Rakaposhi (Räkapoşi) is a mountain in the Karakoram, in Pakistan. It is found in the Nagar Valley about 100 kilmotres north of the city of Gilgit.
Name[change | change source]
Rakaposhi means "shining wall" in the local language. Rakaposhi is also known as Dumani ("Mother of Mist"). It is ranked 27th highest in the world and 12th highest in Pakistan.[source?]
Nagar: Nagar (Urdu: ریاست نگر) was a princely state in the northernmost part of the Northern Areas of Pakistan, which existed until 1974. The state bordered the Gilgit Agency to the south and west, and the former princely state of Hunza to the north and east. The state capital was the town of Nagar. The area of Nagar now forms three tehsils of Hunza-Nagar District. Nagar along with Gilgit and Baltistan is claimed by India as part of the state of Jammu & Kashmir.
History[change | change source]
Nagar was an autonomous principality in close association with neighbouring Hunza. The British gained control of both states 1889 and 1892. The British retained Nagar's status as a 'principality' until 1947 but together with Hunza it was considered a vassal of Kashmir, although never ruled directly by it. The rulers of Nagar sent annual tributes to the Kashmir Durbar until 1947, and along with the ruler of Hunza, were considered amongst the most loyal vassals of the Maharajas of Kashmir.
In 1947, the state acceded to Pakistan, but continued as semi autonomous state. In 1968 Syed Yahya Shah the first educated politician of the valley, demanded civil rights from the Mir of Nagar. When Ayub Khan's dictatorship ended in Pakistan and the democratic government of the Pakistan Peoples Party under Zulfiqar Ali Bhutto came into power through elections it realized the sentiments of the people against the Mir for democracy so the Government freed the prisoners of the movement and dissolved the Mirs of Hunza and Nagar and were merged into the Northern Areas in 1974.
Government[change | change source]
The state was governed by the hereditary rulers of the Maghlot dynasty who were styled as Mir and were assisted by a council of Wazirs or Ministers. Details for early rulers are uncertain with the first definite dates available from 1839 CE onwards. The son of the last ruler, Mir Ghazanfar Ali Khan, was in 2005 Northern Areas deputy chief executive.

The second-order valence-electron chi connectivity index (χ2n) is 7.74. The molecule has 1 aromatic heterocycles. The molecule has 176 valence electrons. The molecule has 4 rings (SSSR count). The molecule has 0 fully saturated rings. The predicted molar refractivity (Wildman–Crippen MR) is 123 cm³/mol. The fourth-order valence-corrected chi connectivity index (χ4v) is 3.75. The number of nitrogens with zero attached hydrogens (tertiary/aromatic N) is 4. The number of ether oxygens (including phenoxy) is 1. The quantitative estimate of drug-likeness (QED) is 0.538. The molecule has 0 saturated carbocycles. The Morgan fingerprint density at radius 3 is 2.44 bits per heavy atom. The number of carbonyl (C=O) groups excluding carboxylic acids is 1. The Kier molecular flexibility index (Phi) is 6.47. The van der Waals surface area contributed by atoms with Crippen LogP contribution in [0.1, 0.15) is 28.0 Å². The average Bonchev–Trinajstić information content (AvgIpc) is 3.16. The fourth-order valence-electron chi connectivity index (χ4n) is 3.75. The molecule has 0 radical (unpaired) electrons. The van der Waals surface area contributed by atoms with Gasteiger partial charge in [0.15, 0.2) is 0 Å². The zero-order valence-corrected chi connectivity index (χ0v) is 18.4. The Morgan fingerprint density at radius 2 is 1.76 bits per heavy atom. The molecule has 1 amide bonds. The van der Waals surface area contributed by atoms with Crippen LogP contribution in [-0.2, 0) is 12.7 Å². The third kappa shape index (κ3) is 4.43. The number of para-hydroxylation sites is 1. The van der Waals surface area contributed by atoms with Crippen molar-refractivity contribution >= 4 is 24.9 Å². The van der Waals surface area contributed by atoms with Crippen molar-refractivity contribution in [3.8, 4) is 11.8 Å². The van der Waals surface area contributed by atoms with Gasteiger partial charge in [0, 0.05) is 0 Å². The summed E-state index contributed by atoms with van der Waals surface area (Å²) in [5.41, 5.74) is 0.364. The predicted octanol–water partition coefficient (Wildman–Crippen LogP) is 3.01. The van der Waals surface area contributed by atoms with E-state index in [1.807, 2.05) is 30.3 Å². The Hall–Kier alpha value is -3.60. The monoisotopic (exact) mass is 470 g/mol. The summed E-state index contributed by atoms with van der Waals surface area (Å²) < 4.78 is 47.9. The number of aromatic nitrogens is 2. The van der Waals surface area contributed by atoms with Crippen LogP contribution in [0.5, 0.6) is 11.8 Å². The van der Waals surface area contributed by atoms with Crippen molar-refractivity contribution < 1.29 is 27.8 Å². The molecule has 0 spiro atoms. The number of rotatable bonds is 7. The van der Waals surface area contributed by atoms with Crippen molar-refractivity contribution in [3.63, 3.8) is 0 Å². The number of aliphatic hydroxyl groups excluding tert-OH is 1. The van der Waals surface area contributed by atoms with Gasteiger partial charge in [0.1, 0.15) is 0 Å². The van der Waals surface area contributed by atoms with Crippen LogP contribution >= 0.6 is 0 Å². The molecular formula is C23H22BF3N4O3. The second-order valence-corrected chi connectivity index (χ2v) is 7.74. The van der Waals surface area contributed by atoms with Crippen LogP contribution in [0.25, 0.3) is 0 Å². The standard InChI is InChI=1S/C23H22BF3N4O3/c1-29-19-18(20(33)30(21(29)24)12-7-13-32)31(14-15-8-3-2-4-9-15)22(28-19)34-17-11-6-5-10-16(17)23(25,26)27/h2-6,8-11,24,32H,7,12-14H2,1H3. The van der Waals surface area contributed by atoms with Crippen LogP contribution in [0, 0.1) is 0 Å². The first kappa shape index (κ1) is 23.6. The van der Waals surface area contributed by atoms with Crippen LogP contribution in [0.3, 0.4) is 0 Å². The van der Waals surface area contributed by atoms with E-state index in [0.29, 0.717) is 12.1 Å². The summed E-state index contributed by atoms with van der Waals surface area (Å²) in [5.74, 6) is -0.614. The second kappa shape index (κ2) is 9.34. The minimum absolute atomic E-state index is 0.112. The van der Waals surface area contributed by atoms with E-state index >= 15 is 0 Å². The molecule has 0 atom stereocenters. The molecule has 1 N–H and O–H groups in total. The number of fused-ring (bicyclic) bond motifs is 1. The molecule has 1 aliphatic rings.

Reign Mirs of Nagar[change | change source]
- Unknown dates Fadl Khan
- Unknown dates Daud Khan
- Unknown dates Ali Dad Khan (1st time)
- Unknown dates Hari Tham Khan
- Unknown dates Ali Dad Khan (2nd time)
- Unknown dates Kamal Khan
- Unknown dates Rahim Khan I
- Unknown date – 1839 Rahim Khan II
- 1839 – 1891 Jafar Zahid Khan (1st time)
- 1891 – 1892 Raja Azur Khan (acting)
- 1892 – 1904 Jafar Zahid Khan (2nd time)
- 1905 – 17 March 1940 Raja Mir Iskandar Khan
- March 1940 – 25 September 1974 Shaukat Ali Khan (1930–1976)
- September 1974 State of Nagar dissolved
Geography[change | change source]
The geography of Nagar was very difficult mountainous terrain, which provided a certain degree of protection against invading forces. The highest mountain was the 7,788 m (25,551 ft) Mount Rakaposhi which lay to the south of the town of Nagar. As of 2009[update], the Karakoram Highway crosses Nagar, connecting Pakistan to China via the Khunjerab Pass. The road follows the Hunza river for some distance through Nagar and into the Hunza region.
Demographics[change | change source]
The inhabitants of the Nagar valley is around 90,000 (AKRSP Census, 2000). Nagar is home of people of two main ethnicities – the Burushaski speakers and the Shina speakers. The older type of Broshuski is still spoken in this valley with mild modern accent.
Religion[change | change source]
Although the population was traditionally predominantly shia (Jafria). Following sectarian violences in January 2005, the Tanzim Ahle Sunnah wal Jama’at representing Sunnis, and the Central Anjuman-e-Imamia Northern Areas representing (Jafria) Shias signed on February 18, 2005 a six-point peace agreement arranged by Northern Areas Legislative Council (NALC) members to ensure peace in the city.